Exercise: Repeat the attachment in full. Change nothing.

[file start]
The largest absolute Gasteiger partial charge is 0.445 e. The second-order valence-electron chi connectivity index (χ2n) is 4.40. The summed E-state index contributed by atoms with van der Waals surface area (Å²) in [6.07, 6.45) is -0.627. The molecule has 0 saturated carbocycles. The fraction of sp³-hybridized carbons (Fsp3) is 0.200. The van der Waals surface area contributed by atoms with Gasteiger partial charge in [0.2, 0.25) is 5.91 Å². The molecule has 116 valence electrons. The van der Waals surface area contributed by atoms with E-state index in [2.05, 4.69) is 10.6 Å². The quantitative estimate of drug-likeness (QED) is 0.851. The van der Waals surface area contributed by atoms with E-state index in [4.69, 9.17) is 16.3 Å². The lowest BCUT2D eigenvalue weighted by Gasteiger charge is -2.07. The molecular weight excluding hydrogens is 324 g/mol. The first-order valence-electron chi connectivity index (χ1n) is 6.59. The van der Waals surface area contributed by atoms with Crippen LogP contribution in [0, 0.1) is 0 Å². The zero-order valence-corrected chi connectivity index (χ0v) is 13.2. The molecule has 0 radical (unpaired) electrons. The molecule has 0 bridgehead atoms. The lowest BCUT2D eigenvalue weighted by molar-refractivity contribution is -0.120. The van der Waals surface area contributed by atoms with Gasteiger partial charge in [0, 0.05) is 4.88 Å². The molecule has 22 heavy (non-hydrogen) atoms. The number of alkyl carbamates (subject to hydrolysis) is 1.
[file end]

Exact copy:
The largest absolute Gasteiger partial charge is 0.445 e. The second-order valence-electron chi connectivity index (χ2n) is 4.40. The summed E-state index contributed by atoms with van der Waals surface area (Å²) in [6.07, 6.45) is -0.627. The molecule has 0 saturated carbocycles. The fraction of sp³-hybridized carbons (Fsp3) is 0.200. The van der Waals surface area contributed by atoms with Gasteiger partial charge in [0.2, 0.25) is 5.91 Å². The molecule has 116 valence electrons. The van der Waals surface area contributed by atoms with E-state index in [2.05, 4.69) is 10.6 Å². The quantitative estimate of drug-likeness (QED) is 0.851. The van der Waals surface area contributed by atoms with E-state index in [4.69, 9.17) is 16.3 Å². The lowest BCUT2D eigenvalue weighted by Gasteiger charge is -2.07. The molecular weight excluding hydrogens is 324 g/mol. The first-order valence-electron chi connectivity index (χ1n) is 6.59. The van der Waals surface area contributed by atoms with Crippen LogP contribution in [0, 0.1) is 0 Å². The zero-order valence-corrected chi connectivity index (χ0v) is 13.2. The molecule has 0 radical (unpaired) electrons. The molecule has 0 bridgehead atoms. The lowest BCUT2D eigenvalue weighted by molar-refractivity contribution is -0.120. The van der Waals surface area contributed by atoms with Gasteiger partial charge in [0, 0.05) is 4.88 Å². The molecule has 22 heavy (non-hydrogen) atoms. The number of alkyl carbamates (subject to hydrolysis) is 1.